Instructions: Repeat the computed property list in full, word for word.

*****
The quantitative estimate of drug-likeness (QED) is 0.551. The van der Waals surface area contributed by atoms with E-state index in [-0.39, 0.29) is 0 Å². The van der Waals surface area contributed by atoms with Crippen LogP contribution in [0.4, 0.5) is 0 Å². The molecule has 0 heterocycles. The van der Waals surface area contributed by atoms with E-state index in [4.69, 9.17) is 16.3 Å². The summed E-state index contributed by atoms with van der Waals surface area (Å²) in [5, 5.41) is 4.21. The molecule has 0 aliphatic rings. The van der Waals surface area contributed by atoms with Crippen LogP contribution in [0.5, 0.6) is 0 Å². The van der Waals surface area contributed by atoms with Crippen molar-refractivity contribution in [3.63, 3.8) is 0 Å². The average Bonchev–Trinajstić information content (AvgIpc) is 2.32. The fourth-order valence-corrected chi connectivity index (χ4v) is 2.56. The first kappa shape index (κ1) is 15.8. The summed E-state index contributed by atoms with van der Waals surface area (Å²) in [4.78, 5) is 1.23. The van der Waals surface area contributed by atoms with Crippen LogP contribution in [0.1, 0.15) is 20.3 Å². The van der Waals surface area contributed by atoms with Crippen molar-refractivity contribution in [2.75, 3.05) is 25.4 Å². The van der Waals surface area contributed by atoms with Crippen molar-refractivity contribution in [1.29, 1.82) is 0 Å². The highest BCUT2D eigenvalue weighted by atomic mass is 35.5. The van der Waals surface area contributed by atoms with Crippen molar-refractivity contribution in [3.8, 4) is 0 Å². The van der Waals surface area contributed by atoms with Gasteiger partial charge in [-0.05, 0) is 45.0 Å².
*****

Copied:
The quantitative estimate of drug-likeness (QED) is 0.551. The van der Waals surface area contributed by atoms with E-state index in [-0.39, 0.29) is 0 Å². The van der Waals surface area contributed by atoms with Crippen LogP contribution in [0.4, 0.5) is 0 Å². The molecule has 0 heterocycles. The van der Waals surface area contributed by atoms with E-state index in [4.69, 9.17) is 16.3 Å². The summed E-state index contributed by atoms with van der Waals surface area (Å²) in [5, 5.41) is 4.21. The molecule has 0 aliphatic rings. The van der Waals surface area contributed by atoms with Crippen LogP contribution in [0.5, 0.6) is 0 Å². The van der Waals surface area contributed by atoms with Crippen molar-refractivity contribution in [3.63, 3.8) is 0 Å². The average Bonchev–Trinajstić information content (AvgIpc) is 2.32. The fourth-order valence-corrected chi connectivity index (χ4v) is 2.56. The first kappa shape index (κ1) is 15.8. The summed E-state index contributed by atoms with van der Waals surface area (Å²) in [4.78, 5) is 1.23. The van der Waals surface area contributed by atoms with Crippen LogP contribution in [0.1, 0.15) is 20.3 Å². The van der Waals surface area contributed by atoms with Crippen molar-refractivity contribution in [2.75, 3.05) is 25.4 Å². The van der Waals surface area contributed by atoms with Crippen molar-refractivity contribution in [1.29, 1.82) is 0 Å². The highest BCUT2D eigenvalue weighted by atomic mass is 35.5. The van der Waals surface area contributed by atoms with Crippen molar-refractivity contribution in [3.8, 4) is 0 Å². The van der Waals surface area contributed by atoms with Gasteiger partial charge in [-0.05, 0) is 45.0 Å².